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Two Bridges ‘mega-reversal’ as court rules against community suit

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BY THE VILLAGE SUN | Updated Feb. 19, 1:10 p.m.: Opponents of the Two Bridges megatowers plan suffered a setback Tuesday when the Appellate Court unanimously overturned an earlier victory in a community lawsuit against the contentious project.

According to reports, the judicial panel ruled that the “reasonable interpretation” by the City Planning Department that the city’s Zoning Resolution allowed the towers’ approval should have satisfied the lower court.

Plaintiffs Lower East Side Organized Neighbors (LESON) and the Coalition to Protect Chinatown and the Lower East Side issued a statement on this week’s court reversal, saying they are contemplating their next possible steps for legal action:

“We are disappointed that the Appellate Court overturned the community’s victory by connecting it to the City Council’s case, which does not address the city’s violation of zoning law. But we are not discouraged in our fight against the four luxury towers in Two Bridges.

“We remember when, four years ago, Councilmember Margaret Chin told us these out-of-scale towers were a done deal and there was nothing to be done to stop them. We were able to find out that the city violated its zoning law to approve the towers that would significantly displace the community and damage the neighborhood environment.”

A year ago, community opponents won a major victory as State Supreme Court Justice Arthur Engoron “nullified” the project’s approvals. This past September, however, the Appellate Division ruled against a lawsuit by City Council Speaker Corey Johnson, Borough President Gale Brewer and Councilmember Margaret Chin, seeking to force the development scheme to go through ULURP, the city’s land-use review process.

The roots of the current situation extend back to 1972, when the city rezoned the Two Bridges area of the Lower East Side, intending for it, at some point in the future, to support large-scale development. Yet, the opponents charge that the current scheme should not be considered “as of right.”

In 2008, the city rezoned the East Village to prevent tall towers — but, despite protests, notably stopped short of including Chinatown and much of the Lower East Side, along with Two Bridges.

The current so-called large-scale development plan, or L.S.R.D., includes three projects with a total of four towers and nearly 2,800 rental rental units, with one-quarter of those being affordable units.

One megatower, known as One Manhattan Square, has already been completed hard by the Manhattan Bridge. The developers of the 72-story building have reportedly had difficulty finding buyers for its units.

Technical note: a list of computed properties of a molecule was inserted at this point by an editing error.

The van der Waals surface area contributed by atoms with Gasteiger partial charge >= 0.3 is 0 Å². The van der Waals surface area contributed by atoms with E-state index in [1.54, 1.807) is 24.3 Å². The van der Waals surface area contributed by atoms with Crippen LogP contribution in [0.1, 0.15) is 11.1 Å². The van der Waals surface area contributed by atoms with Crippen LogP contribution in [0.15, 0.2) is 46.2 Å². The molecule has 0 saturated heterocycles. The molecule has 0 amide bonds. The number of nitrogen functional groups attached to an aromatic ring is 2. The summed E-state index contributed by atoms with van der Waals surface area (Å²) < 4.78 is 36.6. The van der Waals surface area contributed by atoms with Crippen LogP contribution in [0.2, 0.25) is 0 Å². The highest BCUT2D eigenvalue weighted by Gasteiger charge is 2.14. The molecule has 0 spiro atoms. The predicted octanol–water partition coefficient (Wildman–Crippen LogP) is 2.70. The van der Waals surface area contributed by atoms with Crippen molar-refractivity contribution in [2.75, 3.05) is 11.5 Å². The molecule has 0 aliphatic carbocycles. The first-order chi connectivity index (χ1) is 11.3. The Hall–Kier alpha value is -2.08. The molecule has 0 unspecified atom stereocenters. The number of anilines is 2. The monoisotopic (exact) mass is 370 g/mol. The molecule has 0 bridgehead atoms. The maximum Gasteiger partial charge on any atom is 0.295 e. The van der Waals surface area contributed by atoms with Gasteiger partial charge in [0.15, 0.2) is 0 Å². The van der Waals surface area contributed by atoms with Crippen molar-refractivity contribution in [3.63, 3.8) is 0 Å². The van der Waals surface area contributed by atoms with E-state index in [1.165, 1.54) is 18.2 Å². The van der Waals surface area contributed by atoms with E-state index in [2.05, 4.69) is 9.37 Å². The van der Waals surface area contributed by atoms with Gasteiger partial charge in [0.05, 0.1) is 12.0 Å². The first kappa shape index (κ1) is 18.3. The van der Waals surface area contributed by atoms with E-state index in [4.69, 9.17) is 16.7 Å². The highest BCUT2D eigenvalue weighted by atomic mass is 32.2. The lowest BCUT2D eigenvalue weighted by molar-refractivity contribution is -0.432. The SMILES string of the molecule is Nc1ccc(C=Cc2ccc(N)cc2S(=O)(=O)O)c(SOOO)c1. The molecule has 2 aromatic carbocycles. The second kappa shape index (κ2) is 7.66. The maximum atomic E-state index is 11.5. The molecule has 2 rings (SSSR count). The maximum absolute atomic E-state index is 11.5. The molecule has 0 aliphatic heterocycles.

The L.S.R.D.’s foes proudly note they have stood up to the political powers that be and delayed the project so far. The ultimate solution, though, they say, would be the adoption of the Chinatown Working Group Plan, which would extend zoning protections, like those in the East Village, southward to Two Bridges.

“We have stood up to our councilmember, our Council speaker and our borough president when they filed a phony lawsuit, which seeks to approve the towers through another process and actually undermined our chances at victory in the court,” the opponents said in their press release. “We have stood up to Mayor de Blasio and his displacement agenda funded by these developers. We have stood up to groups that try to divide the community with misinformation.

“Our strategy to stop the towers has never singularly relied on the court, because we do not expect the city to stand up to developers. Our victories in delaying the towers have been won by the thousands of people we have done outreach to and brought into our fight.

“The community gathered over 5,000 signatures not just in support of our lawsuit, but in support of the immediate passage of the entire Chinatown Working Group Plan. The Lower East Side and Chinatown deserve the protection granted to the East Village, and now this demand is even more urgent as we see the passage of the Chinatown Working Group Plan as the only way to stop these towers — and all future towers that might cause displacement — permanently.

“We are currently exploring our next steps for legal action, but every day we continue to organize and fight against displacement and for the full [Chinatown Working Group] plan.”

Tuesday’s ruling also affected a second community lawsuit against the Two Bridges projects, filed by Tenants United Fighting for Lower East Side (TUFF-LES). Like the LESON suit, it argued that the L.S.R.D. did not go through the proper environmental reviews and violates zoning.

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